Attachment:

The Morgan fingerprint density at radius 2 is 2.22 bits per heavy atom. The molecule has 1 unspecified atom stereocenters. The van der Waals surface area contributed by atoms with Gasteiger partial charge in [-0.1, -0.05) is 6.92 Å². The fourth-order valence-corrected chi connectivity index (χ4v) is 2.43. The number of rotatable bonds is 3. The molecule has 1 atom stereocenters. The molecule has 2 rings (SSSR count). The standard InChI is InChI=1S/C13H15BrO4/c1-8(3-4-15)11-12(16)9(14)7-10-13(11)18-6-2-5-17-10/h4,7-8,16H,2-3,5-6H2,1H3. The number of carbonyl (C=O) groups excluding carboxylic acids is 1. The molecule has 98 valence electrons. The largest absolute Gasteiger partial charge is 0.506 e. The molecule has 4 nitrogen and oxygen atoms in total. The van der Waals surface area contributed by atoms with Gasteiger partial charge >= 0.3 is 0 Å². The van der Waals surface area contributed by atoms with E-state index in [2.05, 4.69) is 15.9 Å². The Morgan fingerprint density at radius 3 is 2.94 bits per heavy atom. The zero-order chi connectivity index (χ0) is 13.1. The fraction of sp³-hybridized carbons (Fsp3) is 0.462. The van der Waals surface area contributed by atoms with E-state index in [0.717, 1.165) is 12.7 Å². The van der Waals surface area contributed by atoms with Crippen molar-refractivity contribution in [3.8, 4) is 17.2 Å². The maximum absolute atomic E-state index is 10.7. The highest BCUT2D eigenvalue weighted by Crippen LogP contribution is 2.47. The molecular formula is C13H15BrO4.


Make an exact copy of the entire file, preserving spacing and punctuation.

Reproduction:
The Morgan fingerprint density at radius 2 is 2.22 bits per heavy atom. The molecule has 1 unspecified atom stereocenters. The van der Waals surface area contributed by atoms with Gasteiger partial charge in [-0.1, -0.05) is 6.92 Å². The fourth-order valence-corrected chi connectivity index (χ4v) is 2.43. The number of rotatable bonds is 3. The molecule has 1 atom stereocenters. The molecule has 2 rings (SSSR count). The standard InChI is InChI=1S/C13H15BrO4/c1-8(3-4-15)11-12(16)9(14)7-10-13(11)18-6-2-5-17-10/h4,7-8,16H,2-3,5-6H2,1H3. The number of carbonyl (C=O) groups excluding carboxylic acids is 1. The molecule has 98 valence electrons. The largest absolute Gasteiger partial charge is 0.506 e. The molecule has 4 nitrogen and oxygen atoms in total. The van der Waals surface area contributed by atoms with Gasteiger partial charge >= 0.3 is 0 Å². The van der Waals surface area contributed by atoms with E-state index in [2.05, 4.69) is 15.9 Å². The Morgan fingerprint density at radius 3 is 2.94 bits per heavy atom. The zero-order chi connectivity index (χ0) is 13.1. The fraction of sp³-hybridized carbons (Fsp3) is 0.462. The van der Waals surface area contributed by atoms with E-state index in [0.717, 1.165) is 12.7 Å². The van der Waals surface area contributed by atoms with Crippen molar-refractivity contribution in [3.8, 4) is 17.2 Å². The maximum absolute atomic E-state index is 10.7. The highest BCUT2D eigenvalue weighted by Crippen LogP contribution is 2.47. The molecular formula is C13H15BrO4.